Coincidentally: Great Minds Thinking Alike

Many have read the explanatory note of 29 June 1998 about Pope John Paul II’s motu proprio Ad Tuendam Fidem issued by the Congregation for the Doctrine of the Faith on the centenary of suffrage in Norway and the election of the former king Milan as commander-in-chief of the Serbian army. One hundred years later the Norwegian government is almost totally female and the Serbian army is again a storm center of controversy. But these were not the subject of the doctrinal commentary. It sought rather to explain how truths are identified for all times and circumstances. So a footnote says, “. . . such an infallible teaching is thus objectively set forth by the whole episcopal body, understood in a diachronic and not necessarily merely synchronic sense.”

In other words, formulations of a truth have to be understood in the context of a wide historical panorama as an organum applicable to all times and conditions, and not according to the tastes and perceptions of the moment. Synchrony is a coincidence of time; diachrony is inclusive of all times. It does not help much to check out the dictionary and find as a gloss this remark of George P. Faust: “Historical (diachronic) linguistics is an honorable field of study; so is structural (synchronic) linguistics.” More helpful are juicy mots of the venerable Simeon Potter: “A man may surely make a rational and satisfying synchronic or descriptive study of a language now or for any time in the past, but, if that study is to remain 100 percent synchronic, he must at no point ask or state the reason why, for that will ineluctably bring in diachronic or historical factors.”

By extension, we could say that the Light Brigade at Balaklava might have been saved had they been more diachronic, but it is “not for us to reason why.” And when Marshall Bosquet saw the fatal charge and said, “It is magnificent, but it is not war,” he meant that it was great synchrony but not at all diachrony, language that might have been lost on the brave bleeding soldiers. Is it not both synchronic and diachronic that Lord Raglan, for whom the raglan sleeve is called, accused Lord Lucan after Balaklava the way Nero condemned his own Lucan (Marcus Annaeus Lucanus)?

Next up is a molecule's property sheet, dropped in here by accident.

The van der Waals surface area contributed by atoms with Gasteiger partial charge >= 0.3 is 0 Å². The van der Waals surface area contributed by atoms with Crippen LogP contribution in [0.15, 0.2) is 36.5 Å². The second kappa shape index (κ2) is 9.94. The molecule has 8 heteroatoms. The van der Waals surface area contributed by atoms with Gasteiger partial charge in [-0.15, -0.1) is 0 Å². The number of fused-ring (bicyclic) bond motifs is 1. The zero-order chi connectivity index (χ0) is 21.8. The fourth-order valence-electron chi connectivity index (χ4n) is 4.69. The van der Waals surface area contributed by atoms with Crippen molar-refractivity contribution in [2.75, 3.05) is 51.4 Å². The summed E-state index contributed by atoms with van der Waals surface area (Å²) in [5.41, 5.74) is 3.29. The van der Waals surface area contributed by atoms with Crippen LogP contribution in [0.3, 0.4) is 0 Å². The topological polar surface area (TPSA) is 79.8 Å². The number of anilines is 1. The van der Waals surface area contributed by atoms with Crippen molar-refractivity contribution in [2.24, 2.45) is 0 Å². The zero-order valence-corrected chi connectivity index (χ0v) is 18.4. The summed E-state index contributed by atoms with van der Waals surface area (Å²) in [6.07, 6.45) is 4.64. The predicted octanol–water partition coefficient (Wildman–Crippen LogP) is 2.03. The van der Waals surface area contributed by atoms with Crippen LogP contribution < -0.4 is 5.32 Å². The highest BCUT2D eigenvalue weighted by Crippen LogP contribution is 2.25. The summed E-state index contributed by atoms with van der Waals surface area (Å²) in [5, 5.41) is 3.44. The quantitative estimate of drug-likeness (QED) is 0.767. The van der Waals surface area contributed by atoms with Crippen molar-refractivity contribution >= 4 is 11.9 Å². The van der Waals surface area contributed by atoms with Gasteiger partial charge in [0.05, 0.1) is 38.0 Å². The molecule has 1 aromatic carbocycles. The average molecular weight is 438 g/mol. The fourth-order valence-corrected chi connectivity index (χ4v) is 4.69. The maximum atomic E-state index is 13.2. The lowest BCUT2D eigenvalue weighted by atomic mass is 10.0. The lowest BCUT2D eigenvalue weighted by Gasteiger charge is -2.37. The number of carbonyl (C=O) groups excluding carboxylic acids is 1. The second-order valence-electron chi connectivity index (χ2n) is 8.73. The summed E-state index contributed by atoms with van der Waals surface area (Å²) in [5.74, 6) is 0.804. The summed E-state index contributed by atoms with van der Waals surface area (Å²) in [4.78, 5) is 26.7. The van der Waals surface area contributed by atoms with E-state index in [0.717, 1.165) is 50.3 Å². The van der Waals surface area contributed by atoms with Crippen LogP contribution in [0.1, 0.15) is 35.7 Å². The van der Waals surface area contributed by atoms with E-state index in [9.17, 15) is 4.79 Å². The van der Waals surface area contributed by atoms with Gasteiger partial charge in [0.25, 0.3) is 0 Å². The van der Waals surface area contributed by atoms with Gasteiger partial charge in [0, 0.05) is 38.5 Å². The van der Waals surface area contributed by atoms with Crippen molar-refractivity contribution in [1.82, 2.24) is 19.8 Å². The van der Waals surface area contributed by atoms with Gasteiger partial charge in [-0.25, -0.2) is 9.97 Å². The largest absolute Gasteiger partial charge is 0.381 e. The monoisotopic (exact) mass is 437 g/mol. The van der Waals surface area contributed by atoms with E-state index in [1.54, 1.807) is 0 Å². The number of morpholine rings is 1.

All this is by way of introducing astonishing specimens of synchrony in physical science. Jean Nicholas Sebastien Allamand, explicator of the phenomenon of the Lyden jar, died just as Russia and Austria were declaring war on Turkey. In 1769 as Eleazar Wheelock was founding Dartmouth College, James Watt invented the steam engine, Richard Arkwright invented the spinning frame, and Joseph Wedgewood opened his Etruria pottery works. The English chemist William Prout discovered hydrochloric acid in the stomach in the year of the proclamation of the Monroe Doctrine, a high point in the “Era of Good Feeling.” Henry Sweet, founder of modern phonetics, died in 1912 when George Bernard Shaw presented Pygmalion, which featured the professor of phonetics, Henry Higgins. Thomas Edison, as a newspaper boy on the Grand Trunk Railway in Michigan, was rewarded for saving a stationmaster’s son by being given a scholarship to an academy in Mount Clemens that serendipitously happened to specialize in the new science of telegraphy. On September 3, 1930, as Edison’s electric passenger train was making its first trip on the Lackawana tracks in New Jersey, Dieudonne Coste and Maurice Bellonte landed at Valley Stream, Long Island, in the first direct flight from Paris to the United States.

Now synchrony yields to diachrony. I have noted elsewhere how John Couch Adams and Urbain Jean Joseph Leverrier simultaneously calculated the position of the planet Neptune. In England, William Henry Fox Talbot announced a photographic process exactly when Louis Jacques Daguerre invented the daguerreotype. Talbot also figured out the Persian cuneiform vowel system simultaneously with the Irish Orientalist Edward Hincks and the English Assyriologist Henry Creswicke Rawlinson, all of whom acted without any collusion. Antonio Pacinotti in Italy and Zenobe Theophile Gramme in Belgium simultaneously invented a dynamo with ring winding.

Correlations like these are hyper-synchronic. The most plausible explanation is that these men absorbed the intentions of nature’s timeless laws and transcended the limits of insular perspective so that their insights were the material glimmerings of the universal lamp of knowledge. When great minds are alike, it is synchrony strutting like a peacock. When great minds think alike, it is diachrony like a peacock in full display.


*Originally published in Crisis Magazine

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